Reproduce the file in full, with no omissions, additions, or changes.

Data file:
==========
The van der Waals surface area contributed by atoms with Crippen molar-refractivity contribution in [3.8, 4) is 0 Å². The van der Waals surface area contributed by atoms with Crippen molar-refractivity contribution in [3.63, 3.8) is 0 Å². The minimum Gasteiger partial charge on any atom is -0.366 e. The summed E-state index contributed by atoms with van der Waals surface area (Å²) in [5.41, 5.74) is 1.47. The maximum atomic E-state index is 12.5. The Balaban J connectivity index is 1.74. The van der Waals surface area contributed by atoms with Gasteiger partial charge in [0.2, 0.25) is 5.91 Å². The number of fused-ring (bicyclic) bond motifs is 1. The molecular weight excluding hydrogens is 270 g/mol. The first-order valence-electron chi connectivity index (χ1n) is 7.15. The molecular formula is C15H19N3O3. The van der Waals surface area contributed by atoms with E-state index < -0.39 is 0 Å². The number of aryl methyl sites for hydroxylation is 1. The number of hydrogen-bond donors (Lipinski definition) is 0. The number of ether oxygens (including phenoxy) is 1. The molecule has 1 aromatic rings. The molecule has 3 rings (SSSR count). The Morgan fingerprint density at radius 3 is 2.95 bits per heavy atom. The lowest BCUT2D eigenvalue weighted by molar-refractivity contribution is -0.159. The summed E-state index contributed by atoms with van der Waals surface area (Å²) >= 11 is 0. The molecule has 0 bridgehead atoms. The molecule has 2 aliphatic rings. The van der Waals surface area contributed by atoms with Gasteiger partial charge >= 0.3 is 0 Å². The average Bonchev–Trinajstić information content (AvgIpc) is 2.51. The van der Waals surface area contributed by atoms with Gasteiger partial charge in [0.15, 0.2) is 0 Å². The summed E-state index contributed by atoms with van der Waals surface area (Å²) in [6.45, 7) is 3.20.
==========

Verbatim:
The van der Waals surface area contributed by atoms with Crippen molar-refractivity contribution in [3.8, 4) is 0 Å². The van der Waals surface area contributed by atoms with Crippen molar-refractivity contribution in [3.63, 3.8) is 0 Å². The minimum Gasteiger partial charge on any atom is -0.366 e. The summed E-state index contributed by atoms with van der Waals surface area (Å²) in [5.41, 5.74) is 1.47. The maximum atomic E-state index is 12.5. The Balaban J connectivity index is 1.74. The van der Waals surface area contributed by atoms with Gasteiger partial charge in [0.2, 0.25) is 5.91 Å². The number of fused-ring (bicyclic) bond motifs is 1. The molecular weight excluding hydrogens is 270 g/mol. The first-order valence-electron chi connectivity index (χ1n) is 7.15. The molecular formula is C15H19N3O3. The van der Waals surface area contributed by atoms with E-state index < -0.39 is 0 Å². The number of aryl methyl sites for hydroxylation is 1. The number of hydrogen-bond donors (Lipinski definition) is 0. The number of ether oxygens (including phenoxy) is 1. The molecule has 1 aromatic rings. The molecule has 3 rings (SSSR count). The Morgan fingerprint density at radius 3 is 2.95 bits per heavy atom. The lowest BCUT2D eigenvalue weighted by molar-refractivity contribution is -0.159. The summed E-state index contributed by atoms with van der Waals surface area (Å²) >= 11 is 0. The molecule has 0 bridgehead atoms. The molecule has 2 aliphatic rings. The van der Waals surface area contributed by atoms with Gasteiger partial charge >= 0.3 is 0 Å². The average Bonchev–Trinajstić information content (AvgIpc) is 2.51. The van der Waals surface area contributed by atoms with Gasteiger partial charge in [0.15, 0.2) is 0 Å². The summed E-state index contributed by atoms with van der Waals surface area (Å²) in [6.45, 7) is 3.20.